58 Years Ago, Alaska Was Hit With The Worst Blizzard In State History
One of the worst blizzards in Alaska took place in one of the snowiest spots on the planet, Thompson Pass, outside of Valdez, Alaska. In 1963, a blizzard dropping six and a half feet filled mile 47 of the Richardson Highway during one of the largest snowfalls ever recorded on the planet — not surprising for an area that breaks snowfall records regularly!
Do you remember hearing about one of the worst blizzards in Alaska? Have you experienced some pretty great snowfalls where you live? Let us know in the comments below!
If you want to read more about Thompson Pass and its record-breaking snowfalls, read more about how It’s Impossible To Forget The Year Alaska Saw Its Single Largest Snowfall Ever!
blizzards in Alaska
What can I do in Alaska during the winter?
Most people think about traveling to Alaska during the summer when the days are long and there are endless recreational opportunities. Understandably, winter in Alaska can be a bit more intimidating of a time to travel. Of course, you shouldn’t rule out this option as Alaska during the wintertime is simply magical. If you’re planning to experience Alaska during the colder months, you can look forward to all kinds of seasonal activities, such as looking for the Northern Lights, dog sledding, skating, skiing, and snowmobiling. There are also plenty of Alaskan resorts that are tailor-made for a winter getaway. Many of these places even feature hot springs where you can enjoy a soak after a long day of winter adventures.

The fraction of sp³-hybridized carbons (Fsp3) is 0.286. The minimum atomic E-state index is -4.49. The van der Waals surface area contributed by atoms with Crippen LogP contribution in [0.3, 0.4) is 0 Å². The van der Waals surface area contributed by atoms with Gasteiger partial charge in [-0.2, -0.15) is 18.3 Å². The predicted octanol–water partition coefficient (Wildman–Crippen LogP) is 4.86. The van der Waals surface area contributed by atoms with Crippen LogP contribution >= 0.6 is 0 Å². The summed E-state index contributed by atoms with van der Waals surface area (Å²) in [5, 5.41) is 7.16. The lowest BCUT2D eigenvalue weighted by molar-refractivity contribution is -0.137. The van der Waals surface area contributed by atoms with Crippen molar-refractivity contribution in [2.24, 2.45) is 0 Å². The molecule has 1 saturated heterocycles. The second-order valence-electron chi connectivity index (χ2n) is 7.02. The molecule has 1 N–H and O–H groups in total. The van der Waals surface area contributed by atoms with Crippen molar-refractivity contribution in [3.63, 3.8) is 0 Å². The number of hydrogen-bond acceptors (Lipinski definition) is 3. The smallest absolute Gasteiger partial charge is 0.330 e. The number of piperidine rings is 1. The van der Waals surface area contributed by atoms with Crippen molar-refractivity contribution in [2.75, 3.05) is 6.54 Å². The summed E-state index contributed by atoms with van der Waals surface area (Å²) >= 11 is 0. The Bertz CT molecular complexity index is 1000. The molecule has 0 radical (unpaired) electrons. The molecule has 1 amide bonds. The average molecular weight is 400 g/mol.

What are some of the best places to see the Northern Lights in Alaska?
Experiencing the Northern Lights is truly a bucket list experience. And here in Alaska, opportunities for spotting this elusive phenomenon are abundant. One of the best places to go to increase your chances of spotting the Northern Lights is Fairbanks. Due to the prolonged darkness in winter, strong auroral activity, and the number of tours offered there, Fairbanks is a great option. In fact, Fairbanks is considered to be one of the world’s top destinations for spotting the Northern Lights.
Can I go hiking in the winter in Alaska?
Hiking in Alaska during the winter is possible, although you will need to take several precautions. Dressing appropriately, having a plan, and bringing lots of gear are all essential. That being said, there are plenty of trails that prove to be beautiful during the wintertime, and winter hiking is worth the extra effort. Some of the best winter hiking destinations in Alaska include Kenai National Wildlife Refuge, Spaulding Meadows, Burns Glacier, Powerline Pass, Milo Lakes, White Mountains, Admiralty Island, Turnagain Arm, Knoya Peak, Haines, Tongass National Forest, Peterson Lake, Salmon Creek, and Rainbow Lake Trail. To learn more about these winter hiking destinations in Alaska, click here.